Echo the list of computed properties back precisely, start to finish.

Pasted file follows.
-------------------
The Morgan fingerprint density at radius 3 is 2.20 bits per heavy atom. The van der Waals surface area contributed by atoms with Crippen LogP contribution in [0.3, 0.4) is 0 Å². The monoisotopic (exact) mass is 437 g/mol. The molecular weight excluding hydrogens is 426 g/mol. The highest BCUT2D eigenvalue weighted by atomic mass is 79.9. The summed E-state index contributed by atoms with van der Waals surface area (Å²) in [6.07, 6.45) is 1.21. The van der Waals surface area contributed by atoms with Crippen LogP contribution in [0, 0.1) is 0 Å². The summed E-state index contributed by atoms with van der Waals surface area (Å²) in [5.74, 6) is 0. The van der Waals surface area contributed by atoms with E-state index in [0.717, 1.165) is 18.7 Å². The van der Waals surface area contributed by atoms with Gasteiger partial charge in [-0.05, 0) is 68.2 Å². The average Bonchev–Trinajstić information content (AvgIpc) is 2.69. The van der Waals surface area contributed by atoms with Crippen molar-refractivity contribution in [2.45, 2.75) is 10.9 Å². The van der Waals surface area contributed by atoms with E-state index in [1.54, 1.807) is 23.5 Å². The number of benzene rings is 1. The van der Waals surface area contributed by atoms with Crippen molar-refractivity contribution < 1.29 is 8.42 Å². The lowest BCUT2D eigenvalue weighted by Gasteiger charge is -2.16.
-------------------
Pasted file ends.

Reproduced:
The Morgan fingerprint density at radius 3 is 2.20 bits per heavy atom. The van der Waals surface area contributed by atoms with Crippen LogP contribution in [0.3, 0.4) is 0 Å². The monoisotopic (exact) mass is 437 g/mol. The molecular weight excluding hydrogens is 426 g/mol. The highest BCUT2D eigenvalue weighted by atomic mass is 79.9. The summed E-state index contributed by atoms with van der Waals surface area (Å²) in [6.07, 6.45) is 1.21. The van der Waals surface area contributed by atoms with Crippen LogP contribution in [0, 0.1) is 0 Å². The summed E-state index contributed by atoms with van der Waals surface area (Å²) in [5.74, 6) is 0. The van der Waals surface area contributed by atoms with E-state index in [0.717, 1.165) is 18.7 Å². The van der Waals surface area contributed by atoms with Gasteiger partial charge in [-0.05, 0) is 68.2 Å². The average Bonchev–Trinajstić information content (AvgIpc) is 2.69. The van der Waals surface area contributed by atoms with Crippen molar-refractivity contribution in [2.45, 2.75) is 10.9 Å². The van der Waals surface area contributed by atoms with E-state index in [1.54, 1.807) is 23.5 Å². The number of benzene rings is 1. The van der Waals surface area contributed by atoms with Crippen molar-refractivity contribution < 1.29 is 8.42 Å². The lowest BCUT2D eigenvalue weighted by Gasteiger charge is -2.16.